Category: Leman

A Change of Routine

6th day, 3rd ride, March, 1372 DR

The night was uneventful with the exception of four horsemen coming from the Flaming Tower. Roland was on the verge of collapse so we let him sleep some before the horsemen arrived. We decided to change our routine and sleep during the day and walk during the night. It was getting to be quite cold, so walking during the cold and resting during the warmth seemed logical, also, this way we hoped we’d go largely undetected. We didn’t want to make Zandos’ task too easy for him. When we left camp and continued on our trail we encountered the horsemen again, this time heading back towards the tower. A little further up ahead we found their abadonned camp.

Late at night we spotted an Orc camp along the river. Roughly six Orcs by Roland’s guess, too many for us to handle, so we moved into the woods and passed the camp carefully.

Seeing the horsemen got me thinking; I love horses. I have always dreamt of owning a horse…riding a horse…grooming a horse. Before the war Damarans were well known for their horse-riding. Perhaps not quite as formidable as the Riders of Narfell, but Damarans have always had a close bond with horses…it’s been in our blood for countless generations, and though I’ve never owned or ridden a horse, I feel a nostalgic longing, perhaps a sense of national pride, and I would like to purchase a horse, soon. I want to learn how to ride.

During the war all healthy horses were used for war, and all the old ones were used to flee, and later for food. In the beginning of the war you’d see officers riding horses across the battle-field, and even whole charging units of riders. Near the end of the war, and for years afterwards, horses were scarce, and only the richest or most formidable warriors were able to afford them.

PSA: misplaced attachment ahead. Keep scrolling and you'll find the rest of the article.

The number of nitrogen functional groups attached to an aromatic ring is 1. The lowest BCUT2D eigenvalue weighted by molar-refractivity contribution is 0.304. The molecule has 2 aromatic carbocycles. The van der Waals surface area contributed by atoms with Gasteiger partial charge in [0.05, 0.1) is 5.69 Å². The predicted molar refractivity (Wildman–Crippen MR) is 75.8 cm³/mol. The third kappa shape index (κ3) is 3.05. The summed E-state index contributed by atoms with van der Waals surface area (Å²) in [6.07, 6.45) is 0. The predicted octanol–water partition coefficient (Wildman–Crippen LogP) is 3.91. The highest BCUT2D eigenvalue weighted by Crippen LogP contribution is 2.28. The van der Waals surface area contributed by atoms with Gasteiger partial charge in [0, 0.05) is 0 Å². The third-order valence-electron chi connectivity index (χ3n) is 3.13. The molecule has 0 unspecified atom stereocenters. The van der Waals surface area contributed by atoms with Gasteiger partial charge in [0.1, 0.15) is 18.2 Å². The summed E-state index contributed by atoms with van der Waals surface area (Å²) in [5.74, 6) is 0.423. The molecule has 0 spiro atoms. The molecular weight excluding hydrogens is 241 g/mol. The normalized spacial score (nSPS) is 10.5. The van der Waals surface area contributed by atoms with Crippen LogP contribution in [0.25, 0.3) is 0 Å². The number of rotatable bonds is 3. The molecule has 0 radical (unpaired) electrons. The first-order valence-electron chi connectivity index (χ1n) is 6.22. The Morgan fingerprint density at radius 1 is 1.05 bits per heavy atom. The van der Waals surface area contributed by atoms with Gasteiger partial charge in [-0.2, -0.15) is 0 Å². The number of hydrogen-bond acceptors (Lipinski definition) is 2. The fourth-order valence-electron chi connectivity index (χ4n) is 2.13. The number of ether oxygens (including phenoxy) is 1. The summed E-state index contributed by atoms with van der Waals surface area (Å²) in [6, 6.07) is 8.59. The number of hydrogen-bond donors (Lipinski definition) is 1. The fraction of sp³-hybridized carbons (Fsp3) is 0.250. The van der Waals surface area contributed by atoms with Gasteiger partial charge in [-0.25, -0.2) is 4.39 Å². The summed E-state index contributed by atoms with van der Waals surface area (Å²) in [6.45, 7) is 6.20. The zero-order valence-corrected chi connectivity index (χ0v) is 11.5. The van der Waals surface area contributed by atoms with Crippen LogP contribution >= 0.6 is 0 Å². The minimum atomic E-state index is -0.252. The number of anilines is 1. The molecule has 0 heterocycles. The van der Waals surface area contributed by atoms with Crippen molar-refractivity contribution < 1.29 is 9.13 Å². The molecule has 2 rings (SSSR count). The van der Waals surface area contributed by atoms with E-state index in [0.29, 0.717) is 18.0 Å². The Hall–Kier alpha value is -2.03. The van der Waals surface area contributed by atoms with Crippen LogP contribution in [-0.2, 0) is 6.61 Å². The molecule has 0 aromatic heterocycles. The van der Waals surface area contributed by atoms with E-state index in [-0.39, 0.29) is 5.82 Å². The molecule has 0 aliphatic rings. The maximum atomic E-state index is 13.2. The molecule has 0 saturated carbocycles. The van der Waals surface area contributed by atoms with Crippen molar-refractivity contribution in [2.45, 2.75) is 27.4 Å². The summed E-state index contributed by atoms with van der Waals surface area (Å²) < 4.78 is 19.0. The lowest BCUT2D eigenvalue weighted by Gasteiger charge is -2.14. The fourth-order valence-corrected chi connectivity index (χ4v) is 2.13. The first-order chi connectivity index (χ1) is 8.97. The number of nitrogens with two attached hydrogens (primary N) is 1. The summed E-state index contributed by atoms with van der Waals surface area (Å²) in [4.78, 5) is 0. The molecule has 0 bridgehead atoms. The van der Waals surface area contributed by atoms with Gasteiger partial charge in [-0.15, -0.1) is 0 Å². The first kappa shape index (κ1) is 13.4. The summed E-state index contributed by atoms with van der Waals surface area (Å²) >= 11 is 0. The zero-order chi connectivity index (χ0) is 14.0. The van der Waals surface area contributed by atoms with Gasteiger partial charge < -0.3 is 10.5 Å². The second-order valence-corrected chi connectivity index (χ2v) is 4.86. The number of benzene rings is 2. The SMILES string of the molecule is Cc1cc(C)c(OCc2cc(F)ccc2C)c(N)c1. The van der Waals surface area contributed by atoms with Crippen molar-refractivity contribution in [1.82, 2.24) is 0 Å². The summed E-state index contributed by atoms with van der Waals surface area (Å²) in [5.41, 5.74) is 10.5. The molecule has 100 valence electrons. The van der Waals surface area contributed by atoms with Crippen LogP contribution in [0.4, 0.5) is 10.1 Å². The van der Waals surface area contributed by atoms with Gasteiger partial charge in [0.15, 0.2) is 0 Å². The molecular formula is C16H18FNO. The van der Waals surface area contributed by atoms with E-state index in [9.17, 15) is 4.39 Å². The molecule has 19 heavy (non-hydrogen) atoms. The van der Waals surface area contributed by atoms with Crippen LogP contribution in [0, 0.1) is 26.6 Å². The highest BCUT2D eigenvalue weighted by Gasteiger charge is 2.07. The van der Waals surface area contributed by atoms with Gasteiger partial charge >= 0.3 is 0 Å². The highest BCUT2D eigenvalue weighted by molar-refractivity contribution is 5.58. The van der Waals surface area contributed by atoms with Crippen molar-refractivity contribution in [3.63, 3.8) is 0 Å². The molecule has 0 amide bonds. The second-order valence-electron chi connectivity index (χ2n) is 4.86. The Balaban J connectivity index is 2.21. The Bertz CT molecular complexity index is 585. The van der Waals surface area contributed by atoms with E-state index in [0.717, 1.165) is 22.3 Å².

I promise this to myself and to Abaddon, that the next time I see Damara and my beloved Steppenhal, I will be on horseback.

The Flaming Tower

5th day, 3rd ride, March, 1372 DR

We knew that our approach to the Flaming Tower was imminent, so I recalled some of the mercenary bands and their history for us to adopt as our own. We decided on a band called Leon’s Pride, out of Yulash. Leon, the commander of the group (or Pride, as he likes to call it), was a high ranking officer of the Yulashi troops before they were overrun by the Zhents. Coordinating an effort to reclaim Yulash from the Zhents together with troops from Hillsfar he got increasingly jaded when not only the effort to expell the invaders failed, but also when he saw the troops from Hillsfar had no intention of ever leaving Yulash once recaptured. He and his men joined the underground Yulash freedom fighters, but quickly fell out with the leadership and claimed they had a lack of vision, tactics and were too trusting towards what he by then came to call the “invaders from Hillsfar.” By the time he left, many of the men had become loyal to him instead of Yulash, and they left with him. Since then he’s been roaming the Dalelands and around the Moonsea, hiring the Pride out to whoever could afford it.

We were three of the Pride, who broke away in order to escort a merchant from Yulash to Teshwave. Our orders were to come to the Flaming Tower after our job was done, to hook up with the Pride. Leon claimed the Zhents were hiring and he was looking for a piece of the action. The last thing I heard the Pride was still locked up in Melvaunt, so the chances of running into any of them was slim.

The others took false names, Owen Drake (how pretentious) and “Rod.” I decided that the chances, though slim, were still shockingly big that I’d walk into someone whom I knew, or had worked with. Taking on a false name wasn’t such a good idea. So I was just Leman.

The Flaming Tower looks more like a large fortress. It’s probably twenty-five feet high, fifty feet broad and fifty feet deep. Abel quickly calculated how many people that could house, after a few seconds I had completely lost what he was talking about. I managed to figure out that the bottom line was; lots. At the top of the tower there was a large flame, shooting high into the sky. It’s odd to think that this used to be maintained by Fire Giants, with a large floating fortress chained to the tower. Apparently a group calling themselves the Knights of Myth Drannor put an end to the Giants’ rule, unchained the Flying Fortress and left the keep abadonned.